Stack Overflow is a community of 4.7 million programmers, just like you, helping each other.

Join them; it only takes a minute:

Sign up
Join the Stack Overflow community to:
  1. Ask programming questions
  2. Answer and help your peers
  3. Get recognized for your expertise

I was just wondering if this approach looks like a good practice for apps with a lot of custom views, for nested PNG graphics and animations that may change based on user interaction. I created a BaseView class that extends UIView

@interface BaseView : UIView {
    BaseViewController *controller;

@property (retain) BaseViewController *controller;


and a corresponding controller class which is the primary location which I am putting code to manipulate the view

@interface BaseViewController : UIViewController {
    CGRect drawArea;

- (void) drawArea:(CGRect) _drawArea;
- (CGRect) drawArea;
- (void) linkSubviewController: (BaseViewController *) _subviewController;


where "drawArea" is the CGRect used to pass to the view as a frame.

"linkSubviewController" allows you to nest a controller and view as follows :

- (void) linkSubviewController: (BaseViewController *) _subviewController {
    [self.view addSubview:[_subviewController view]];

In addition I layered another custom pair called "ImageView" and "ImageViewController" which extend BaseView but also store a UIImage and an x,y,w,h

In the "drawRect" drawing methods on views I can check to see if any vars in the self.controller vars have been changed, or assign images, for example :

UIImage *image = [(ImageViewController *)self.controller image];
CGContextDrawImage( ... ) etc

I write most of the loadView methods something like this

- (void)loadView {  
    ImageView *v = [[ImageView new] initWithFrame:drawArea];
    v.controller = self;
    self.view = v;

The base "initWithFrame" routine contains

	self.backgroundColor = [UIColor clearColor];
	self.opaque = NO;

So I can load a variety of images with transparent backgrounds without having to assign that each time.

I've been able to use this code throughout my app and it seems to make it easy to write a top level class which assembles the layout of custom items. For animations I've been putting them in the controllers and manipulating self.view.layer.

Basically I am looking for feedback, I am new with Objective-C and the IPhone SDK

share|improve this question
up vote 4 down vote accepted

There are several issues here:

  1. Using [[Classname new] init...] is incorrect usage of new. Using new is short for [[Classname alloc] init] so you are effectively calling init twice.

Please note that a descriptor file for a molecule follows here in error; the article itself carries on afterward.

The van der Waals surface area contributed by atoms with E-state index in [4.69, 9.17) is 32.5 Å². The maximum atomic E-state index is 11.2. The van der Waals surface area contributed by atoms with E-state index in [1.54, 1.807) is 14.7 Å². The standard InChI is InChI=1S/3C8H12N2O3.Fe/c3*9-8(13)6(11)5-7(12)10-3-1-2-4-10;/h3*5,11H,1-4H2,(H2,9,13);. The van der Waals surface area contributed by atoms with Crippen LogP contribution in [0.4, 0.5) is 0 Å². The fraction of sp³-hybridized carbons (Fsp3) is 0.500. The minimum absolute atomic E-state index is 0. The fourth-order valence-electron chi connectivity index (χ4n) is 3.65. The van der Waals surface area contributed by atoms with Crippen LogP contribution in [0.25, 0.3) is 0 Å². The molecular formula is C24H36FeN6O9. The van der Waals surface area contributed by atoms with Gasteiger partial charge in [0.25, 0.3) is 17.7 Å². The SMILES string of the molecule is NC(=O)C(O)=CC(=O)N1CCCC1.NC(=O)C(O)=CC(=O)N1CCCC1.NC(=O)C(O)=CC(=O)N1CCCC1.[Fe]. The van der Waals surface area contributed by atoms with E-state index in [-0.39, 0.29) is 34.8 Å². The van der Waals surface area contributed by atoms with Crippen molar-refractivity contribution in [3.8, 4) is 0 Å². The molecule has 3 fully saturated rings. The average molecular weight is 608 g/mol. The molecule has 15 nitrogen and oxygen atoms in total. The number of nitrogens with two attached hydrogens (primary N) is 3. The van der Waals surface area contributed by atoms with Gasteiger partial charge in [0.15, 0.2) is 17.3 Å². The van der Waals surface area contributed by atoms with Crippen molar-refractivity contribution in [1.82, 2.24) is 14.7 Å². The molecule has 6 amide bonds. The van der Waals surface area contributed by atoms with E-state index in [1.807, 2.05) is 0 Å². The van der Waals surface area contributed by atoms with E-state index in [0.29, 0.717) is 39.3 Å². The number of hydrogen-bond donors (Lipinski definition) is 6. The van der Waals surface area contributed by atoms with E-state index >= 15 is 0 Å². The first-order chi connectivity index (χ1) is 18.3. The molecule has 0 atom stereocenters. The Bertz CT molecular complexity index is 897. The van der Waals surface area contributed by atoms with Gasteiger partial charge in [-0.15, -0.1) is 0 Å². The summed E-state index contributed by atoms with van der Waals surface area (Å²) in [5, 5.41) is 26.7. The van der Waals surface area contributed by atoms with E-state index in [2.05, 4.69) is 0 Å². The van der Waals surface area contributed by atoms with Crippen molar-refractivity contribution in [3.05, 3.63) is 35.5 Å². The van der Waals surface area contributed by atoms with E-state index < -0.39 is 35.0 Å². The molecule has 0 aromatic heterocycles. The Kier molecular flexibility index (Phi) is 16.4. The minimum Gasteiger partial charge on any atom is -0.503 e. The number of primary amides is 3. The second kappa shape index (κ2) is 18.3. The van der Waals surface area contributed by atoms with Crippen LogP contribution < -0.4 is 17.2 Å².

2. Views shouldn't really need to know who is controlling them.
  3. Your view is retaining the controller, and since UIViewController retains its view, you have a retain cycle and neither will ever be fully released.

If you want this type of behavior (whereby a view can delegate its drawing to a parent), try creating a DrawDelegate protocol, have your controllers implement that protocol, and in your view subclass have a non-retaining drawDelegate property:

@protocol DrawDelegate
- (void) drawArea:(CGRect)rect;

@interface BaseView : UIView {
    id<DrawDelegate> drawDelegate;
@property (assign) id<DrawDelegate> drawDelegate;
share|improve this answer
Is there any specific reason to use [Class new] over [[Class alloc] init]? Other than the obvious extended initWith and whatnot. – Sneakyness Jul 25 '09 at 15:15
@Sneakyness +new is a convention that is slowly dying. It's inflexible compared to +alloc-init, because +new must call +alloc-init, whereas using +alloc means you can use any -init or -initWith... method you like. – Dave DeLong Jul 25 '09 at 16:11
Thanks much! The +new is an obvious mistake, thanks. I will try out the delegation approach. My main goal here is to keep stateful information in controllers and have the views re-draw based on a change in the the controller, and my app classes can run the controllers. Also, part of the plan was to be able to send touch events up to a casted .controller from custom views. Clearly needs some rework but I think delegation will help. – Michael Jul 26 '09 at 19:14

Your Answer


By posting your answer, you agree to the privacy policy and terms of service.

Not the answer you're looking for? Browse other questions tagged or ask your own question.